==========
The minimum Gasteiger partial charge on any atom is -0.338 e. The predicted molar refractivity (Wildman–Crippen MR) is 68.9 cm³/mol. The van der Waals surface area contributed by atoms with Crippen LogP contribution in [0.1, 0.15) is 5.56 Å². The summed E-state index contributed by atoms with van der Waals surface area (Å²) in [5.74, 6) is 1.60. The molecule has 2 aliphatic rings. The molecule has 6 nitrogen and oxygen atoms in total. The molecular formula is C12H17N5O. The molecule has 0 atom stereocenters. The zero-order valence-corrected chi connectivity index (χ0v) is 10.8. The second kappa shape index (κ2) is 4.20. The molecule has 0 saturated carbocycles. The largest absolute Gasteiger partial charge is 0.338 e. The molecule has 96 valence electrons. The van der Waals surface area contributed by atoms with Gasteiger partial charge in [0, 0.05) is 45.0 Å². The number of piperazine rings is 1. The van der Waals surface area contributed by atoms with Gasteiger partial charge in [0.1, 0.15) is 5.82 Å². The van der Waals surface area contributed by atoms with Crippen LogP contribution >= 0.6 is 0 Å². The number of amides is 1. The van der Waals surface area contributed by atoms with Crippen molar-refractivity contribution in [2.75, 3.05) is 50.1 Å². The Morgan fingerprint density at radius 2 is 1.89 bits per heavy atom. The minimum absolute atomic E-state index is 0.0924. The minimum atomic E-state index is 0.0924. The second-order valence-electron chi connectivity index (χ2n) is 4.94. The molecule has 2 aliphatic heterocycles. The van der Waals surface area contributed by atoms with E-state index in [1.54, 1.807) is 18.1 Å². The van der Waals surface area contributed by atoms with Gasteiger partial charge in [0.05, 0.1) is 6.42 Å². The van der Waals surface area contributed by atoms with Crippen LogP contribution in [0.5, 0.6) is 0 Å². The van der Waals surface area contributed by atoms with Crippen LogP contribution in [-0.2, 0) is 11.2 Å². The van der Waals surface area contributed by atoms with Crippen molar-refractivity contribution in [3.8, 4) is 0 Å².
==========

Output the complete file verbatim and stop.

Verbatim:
The minimum Gasteiger partial charge on any atom is -0.338 e. The predicted molar refractivity (Wildman–Crippen MR) is 68.9 cm³/mol. The van der Waals surface area contributed by atoms with Crippen LogP contribution in [0.1, 0.15) is 5.56 Å². The summed E-state index contributed by atoms with van der Waals surface area (Å²) in [5.74, 6) is 1.60. The molecule has 2 aliphatic rings. The molecule has 6 nitrogen and oxygen atoms in total. The molecular formula is C12H17N5O. The molecule has 0 atom stereocenters. The zero-order valence-corrected chi connectivity index (χ0v) is 10.8. The second kappa shape index (κ2) is 4.20. The molecule has 0 saturated carbocycles. The largest absolute Gasteiger partial charge is 0.338 e. The molecule has 96 valence electrons. The van der Waals surface area contributed by atoms with Gasteiger partial charge in [0, 0.05) is 45.0 Å². The number of piperazine rings is 1. The van der Waals surface area contributed by atoms with Gasteiger partial charge in [0.1, 0.15) is 5.82 Å². The van der Waals surface area contributed by atoms with Crippen LogP contribution >= 0.6 is 0 Å². The number of amides is 1. The van der Waals surface area contributed by atoms with Crippen molar-refractivity contribution in [2.75, 3.05) is 50.1 Å². The Morgan fingerprint density at radius 2 is 1.89 bits per heavy atom. The minimum absolute atomic E-state index is 0.0924. The minimum atomic E-state index is 0.0924. The second-order valence-electron chi connectivity index (χ2n) is 4.94. The molecule has 2 aliphatic heterocycles. The van der Waals surface area contributed by atoms with E-state index in [1.54, 1.807) is 18.1 Å². The van der Waals surface area contributed by atoms with Gasteiger partial charge in [0.05, 0.1) is 6.42 Å². The van der Waals surface area contributed by atoms with Crippen LogP contribution in [0.5, 0.6) is 0 Å². The van der Waals surface area contributed by atoms with Crippen LogP contribution in [-0.2, 0) is 11.2 Å². The van der Waals surface area contributed by atoms with Crippen molar-refractivity contribution in [3.8, 4) is 0 Å².